Solid week of training. Almost.
My current trail racers, which I'd had no problem with, are entering the later stage of their life; probably only about 100 good miles left on them. Once or twice, my feet or ankles have hurt a little bit towards the end of a long race. So I thought there was a chance that they wouldn't hold up to a 50-mile race, now that they're losing a little bit of their "boing."
With that in mind, I ordered a new pair of shoes, a pair that I'd been researching and fantasizing about for a while. Tuesday, they arrived, just in time to get a couple runs in before the big race. So Wednesday morning, I took them out for some hill repeats. Initially (on pavement), they didn't feel great, but once I got on the trail, hooooo boy, they could really scoot. Despite a shape that might not be perfect for my foot, they felt very natural, light, fast, and seemed like they had plenty of cushion and support. Everything about them was great. That is, until about ten miles into the run, when my left achilles tendon started hurting.
My left achilles tendon is the only thing I've ever injured from running, and it was a big one. I went ahead and finished the run (it didn't hurt that bad), but noticed that occasionally, I felt a twinge for the rest of the day. My idea was to go ahead and try the shoes on again tomorrow for speed training - only three miles - and if I had one single problem, it's a no-go. If they work perfectly, let's go ahead and start the race in them, but bring others as back-up.
As soon as I got the shoes on, my tendon hurt. Before I even started walking around. I couldn't figure it out. Didn't seem like there was much pressure on it, and there's nothing different about the right and left shoe. Chances are it had to do with the lower heel-toe drop (most running shoes have a heel about 10 mm higher than the toe, these have only 4 mm, stretching your achilles tendon a little more), but if that were the only thing, why didn't it hurt more when I'm barefoot? Why was it only hurting one? I decided not to even do speed training at all. Why risk it? What was running three miles two days before a race really going to accomplish? Instead of speed training, I just took the long way when I rode my bike home.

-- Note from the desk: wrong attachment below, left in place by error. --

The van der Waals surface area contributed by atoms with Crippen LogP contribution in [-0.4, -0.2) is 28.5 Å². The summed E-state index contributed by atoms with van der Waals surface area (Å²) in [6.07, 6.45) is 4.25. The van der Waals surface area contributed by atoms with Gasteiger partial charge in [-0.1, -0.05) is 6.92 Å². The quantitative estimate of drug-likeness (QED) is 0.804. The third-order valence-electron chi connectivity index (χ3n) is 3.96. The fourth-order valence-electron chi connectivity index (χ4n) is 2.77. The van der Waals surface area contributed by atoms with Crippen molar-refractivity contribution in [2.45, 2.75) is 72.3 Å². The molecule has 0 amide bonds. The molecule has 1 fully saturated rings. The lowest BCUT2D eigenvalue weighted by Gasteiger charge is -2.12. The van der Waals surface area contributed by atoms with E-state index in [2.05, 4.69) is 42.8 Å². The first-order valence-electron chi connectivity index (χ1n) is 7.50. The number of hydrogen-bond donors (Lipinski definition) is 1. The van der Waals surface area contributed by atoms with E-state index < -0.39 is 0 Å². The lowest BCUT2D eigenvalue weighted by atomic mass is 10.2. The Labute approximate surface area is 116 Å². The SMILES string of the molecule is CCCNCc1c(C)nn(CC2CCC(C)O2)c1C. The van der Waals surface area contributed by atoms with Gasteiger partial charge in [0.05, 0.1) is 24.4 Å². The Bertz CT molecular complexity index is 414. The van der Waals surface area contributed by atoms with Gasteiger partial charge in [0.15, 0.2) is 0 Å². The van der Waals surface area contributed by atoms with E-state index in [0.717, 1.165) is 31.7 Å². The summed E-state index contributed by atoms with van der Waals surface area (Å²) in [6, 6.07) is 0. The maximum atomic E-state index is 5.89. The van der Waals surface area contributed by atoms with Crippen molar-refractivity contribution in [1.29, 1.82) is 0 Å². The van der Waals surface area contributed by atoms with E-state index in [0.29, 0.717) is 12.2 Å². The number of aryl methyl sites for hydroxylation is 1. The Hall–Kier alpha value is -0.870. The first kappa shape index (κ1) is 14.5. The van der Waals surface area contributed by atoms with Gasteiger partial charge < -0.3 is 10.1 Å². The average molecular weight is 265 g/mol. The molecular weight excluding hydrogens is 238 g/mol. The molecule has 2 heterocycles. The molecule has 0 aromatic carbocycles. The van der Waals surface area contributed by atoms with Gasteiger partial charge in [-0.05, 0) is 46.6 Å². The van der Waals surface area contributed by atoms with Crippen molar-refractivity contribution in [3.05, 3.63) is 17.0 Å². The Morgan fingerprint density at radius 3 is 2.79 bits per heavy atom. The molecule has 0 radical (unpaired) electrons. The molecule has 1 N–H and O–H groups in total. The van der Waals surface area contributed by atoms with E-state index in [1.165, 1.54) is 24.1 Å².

On the way home, I ran into a bee or wasp or something, stinger-first. I was riding along at speed and felt a strong prick in my thigh, looked down, and saw a stinger sticking out. I flicked it out and felt the waves of sharp pain getting stronger and spreading throughout my leg. Oh well, nothing to do but keep riding.
The shoe strategy is now to go ahead and start off in my normal trail racers, and bring my trainers along as backup (you're allowed to leave a bag of goodies at select aid stations). If my joints start complaining for more than a mile at a time, make the switch. If not, keep at it!
I'm still nervous going into this race. The closest distance I've ever run is a 50k (31 miles), completed only a few weeks ago. For that, I basically just did my normal marathon strategy and ran a little farther. This is a LOT farther. I fully expect to walk at least a little bit, but I don't know when, or anything else about how to pace. Or what or how much to eat. Or even what to wear! This will be the first footrace I ever do that goes past noon! It looks like the weather will be near-perfect though, so I think I'm going to go ahead and wear my normal attire. Apparently a lot of ultrarunners go shirtless, so I'll pin my number to my shorts for once in case I want to ditch the shirt.
Still don't know what to expect. High hopes though.